The Community Health Center, Inc. has emerged as a national leader in incorporating depression screenings into primary medical care visits, with the rate of screenings in prenatal, adolescent, and adult patients all raising significantly in the past several years. CHC’s percentage of depression screenings is well above the national average for every demographic mentioned above, and we will continue to improve our standard of care until every single one of our patients is screened.
October is National Depression Awareness Month, but every day at CHC, Inc. is an opportunity to improve the overall health of our patients. We instituted universal depression screening in 2009, merging behavioral health components – in particular depression screenings – into primary care visits at our facilities. At that point in time, few of our patients were screened for depression and other behavioral conditions. This issue also existed on the state and national levels, and we felt the time had come for depression screenings to be administered to our entire patient community. So far in 2012, less than three years later, 68.7% of prenatal patients, 41.1% of adolescent patients, and 61.27% of adult patients are screened for depression at the Community Health Center, Inc. In the very near future, we will be able to say that all of our patients are screened annually.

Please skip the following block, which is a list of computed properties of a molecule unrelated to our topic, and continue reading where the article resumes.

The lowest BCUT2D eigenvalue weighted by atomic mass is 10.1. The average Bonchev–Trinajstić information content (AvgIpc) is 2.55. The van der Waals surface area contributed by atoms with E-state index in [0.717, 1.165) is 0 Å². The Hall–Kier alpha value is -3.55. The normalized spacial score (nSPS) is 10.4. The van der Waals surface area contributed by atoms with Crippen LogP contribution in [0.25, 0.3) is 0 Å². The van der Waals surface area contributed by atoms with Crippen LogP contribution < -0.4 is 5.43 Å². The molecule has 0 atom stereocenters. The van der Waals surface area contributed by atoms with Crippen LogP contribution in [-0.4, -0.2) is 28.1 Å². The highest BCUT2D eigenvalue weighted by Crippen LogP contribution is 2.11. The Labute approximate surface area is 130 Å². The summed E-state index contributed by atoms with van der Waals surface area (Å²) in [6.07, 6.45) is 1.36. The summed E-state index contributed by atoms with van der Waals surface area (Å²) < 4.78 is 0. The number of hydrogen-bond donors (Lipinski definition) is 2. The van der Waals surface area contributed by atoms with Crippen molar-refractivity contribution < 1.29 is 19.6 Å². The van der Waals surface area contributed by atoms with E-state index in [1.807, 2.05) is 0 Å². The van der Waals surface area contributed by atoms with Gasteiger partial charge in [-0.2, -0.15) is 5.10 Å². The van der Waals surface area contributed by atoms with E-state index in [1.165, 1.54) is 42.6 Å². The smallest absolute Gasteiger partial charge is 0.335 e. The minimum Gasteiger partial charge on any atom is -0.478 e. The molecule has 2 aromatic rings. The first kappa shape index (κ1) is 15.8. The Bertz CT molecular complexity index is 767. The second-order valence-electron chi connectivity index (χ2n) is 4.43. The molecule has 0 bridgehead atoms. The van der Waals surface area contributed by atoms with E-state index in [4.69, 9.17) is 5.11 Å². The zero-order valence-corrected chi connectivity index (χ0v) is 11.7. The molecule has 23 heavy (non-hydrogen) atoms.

How do we define depression?
Mayo Clinic defines depression as “a medical illness that causes a persistent feeling of sadness or loss of interest”. Though it is classified as a behavioral health condition, depression can also heavily impact your physical wellbeing if not treated properly. Additionally, “depression is a chronic illness that usually requires long-term treatment, like diabetes or blood pressure”. (Mayo Clinic)
- In 2010 suicide was the 10th leading cause of death in the U.S. In a recent study in the American Journal of Public Health (Sept, 2012) it is now the leading cause of injury mortality in the US and has surpassed motor vehicle crashes.
- 1 in 10 American adults report depression, and over 20 million people are believed to be battling depression in the United States. (CDC)
- The World Health Organization (WHO) has suggested that depression will be the planet’s leading cause of disability by the year 2020. (Murray & Lopez, 1997 in Arroll, et.al., 2005)
A major obstacle for individuals battling depression is the unwanted stigma that often accompanies a behavioral illness. There are estimates suggesting that up to fifty percent of people who are struggling with depression never report symptoms. At the Community Health Center, Inc. we are dedicated to removing feelings of shame and embarrassment, and practicing universal depression screening is in line with that sentiment. Universal depression screening ensures that depression tests are administered to all patients as a measure of evaluating their behavioral health, and makes this practice standard instead of dependent upon the individual patient.
Helpful Links on Depression